means for supply RF power to this co-axial RF cavity structure featuring several very high power RF power vacuum triodes or tetrodes mounted radially and integrally with the cavity structure such that the entire assembly has a distinct resonant RF frequency at which RF power is either generated or amplified within said RF cavity, and subsequently coupled to each electrode segment via a multiplicity of independent magnetic loops:

means for extracting optical energy from all of the gain channels simultaneously, such means featuring a common optical resonator of either a stable, unstable or hydride optical resonator configuration, having either non-phase locked or fully phase locked multiple beamlet extraction, the latter derived via external master oscillator injection of self injection operation.


There is now described preferred embodiments of the invention with reference to figures by way of example, in which figures like reference numbers denote similar features.

FIG. 1, is a cross-sectional schematic of a 24 slot radial array electrode system featuring extruded metallic electrodes having several internal water passages for efficient discharge cooling.

FIG. 2, is a perspective, partially cut away of a typical multi-channel radial array electrode structure for a high power laser.

FIG. 3, is a perspective of a half-wavelength co-axial resonant RF cavity.

FIG. 4, is a perspective of a capacitively loaded foreshortened, resonant co-axial RF cavity illustrating a high impedance electric probe input at the centerplane and low impedance magnetic loop coupling at the opposing ends.

FIG. 5, shows electrical equivalent circuits for:

[a].a capacitively loaded 1/2 wavelength resonant RF cavity.

[b]. a capacitively loaded 1/4 wavelength resonant RF cavity.

[c]. a capacitively loaded T section resonant RF cavity.

FIG. 5A contains five typical electrical schematics showing various Rf drive magnetic loop configurations that may be employed.

FIG. 6, is a perspective, partially cut away for a multi-channel magnetic loop coupled impedance transforming resonant cavity RF power divider for excitation of a multi-channel electrode structure sharing a common optical extraction system.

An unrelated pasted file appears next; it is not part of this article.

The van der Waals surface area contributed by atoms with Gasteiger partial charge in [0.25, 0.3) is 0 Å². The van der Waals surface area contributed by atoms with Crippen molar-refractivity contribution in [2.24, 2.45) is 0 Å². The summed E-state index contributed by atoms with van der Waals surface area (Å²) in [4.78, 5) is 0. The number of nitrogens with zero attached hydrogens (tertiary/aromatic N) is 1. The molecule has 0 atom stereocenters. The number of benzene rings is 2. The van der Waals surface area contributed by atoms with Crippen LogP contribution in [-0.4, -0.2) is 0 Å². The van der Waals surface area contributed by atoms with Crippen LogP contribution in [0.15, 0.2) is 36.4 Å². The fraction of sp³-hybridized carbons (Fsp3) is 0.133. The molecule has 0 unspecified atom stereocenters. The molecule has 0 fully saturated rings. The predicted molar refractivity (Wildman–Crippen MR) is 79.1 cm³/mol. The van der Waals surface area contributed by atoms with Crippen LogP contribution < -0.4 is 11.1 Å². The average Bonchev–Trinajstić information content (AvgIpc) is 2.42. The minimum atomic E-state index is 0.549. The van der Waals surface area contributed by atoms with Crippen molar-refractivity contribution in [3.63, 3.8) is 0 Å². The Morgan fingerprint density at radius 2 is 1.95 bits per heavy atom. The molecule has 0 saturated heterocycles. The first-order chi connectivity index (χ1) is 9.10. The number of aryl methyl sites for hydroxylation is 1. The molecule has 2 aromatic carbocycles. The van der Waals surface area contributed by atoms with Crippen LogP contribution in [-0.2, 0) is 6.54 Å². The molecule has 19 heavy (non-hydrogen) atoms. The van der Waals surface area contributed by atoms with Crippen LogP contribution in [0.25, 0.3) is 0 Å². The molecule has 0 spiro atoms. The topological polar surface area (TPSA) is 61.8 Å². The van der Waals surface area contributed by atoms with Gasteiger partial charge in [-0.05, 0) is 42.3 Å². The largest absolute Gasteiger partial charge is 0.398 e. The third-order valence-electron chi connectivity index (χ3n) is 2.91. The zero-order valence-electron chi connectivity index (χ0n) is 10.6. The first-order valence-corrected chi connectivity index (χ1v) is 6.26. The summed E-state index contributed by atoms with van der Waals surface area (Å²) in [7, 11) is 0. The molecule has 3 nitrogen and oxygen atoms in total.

FIG. 7, is a schematic of a high power self-excited RF power oscillator comprised of a high power ceramic vacuum tube and featuring concentric 1/4 wavelength co-axial resonant cavities serving as anode and grid RF oscillator tank circuits, tuned to a common frequency and having positive feedback coupling for self-excited operation.

FIGS. 8 and 8b are schematics of a multi-channel magnetic loop coupled radial array laser system driven by an external self-excited resonant cavity tank circuit RF power oscillator.

FIG. 9, is a schematic of a multi-channel magnetic loop coupled radial array laser system driven by a fully integrated self-excited resonant cavity RF power oscillator, featuring a high power vacuum tube built into a double co-axial RF resonant cavity having positive feedback coupling.

FIG. 10, is a construction schematic diagram of a 24 slot, 10 kW radial array laser developed for experimental studies, featuring an integrated self-excited RF source with resonant RF cavity multi-channel RF power division and impedance matching system.

FIG. 11, is a cross-sectional schematic drawing of a 24 slot, 20 kW radial array laser featuring wider electrodes driven by an integrated self-excited RF power source and a resonator RF cavity multi-channel RF power division and impedance matching system.

FIG. 12, is a perspective partially cut away of a high power radial array laser having an integrated RF drive system featuring 4 RF vacuum tubes mounted in a radial manner and operated in parallel to supply RF energy to the common resonant cavity power division and impedance matching system.

FIG. 13, is a perspective partially cut away of a high power radial array laser having an integrated RF drive system featuring numerous smaller RF vacuum tubes, operated in parallel and mounted co-axially with the power division cavity system.

FIG. 13B, is a cross-sectional schematic drawing of a high power radial array laser having an integrated RF drive system featuring numerous smaller RF vacuum tubes operated in parallel.

FIG. 14, is a perspective partially cut away of a high power radial array laser having an integrated RF drive system featuring a special toroid shaped vacuum tube mounted directly within the RF resonator cavity structure.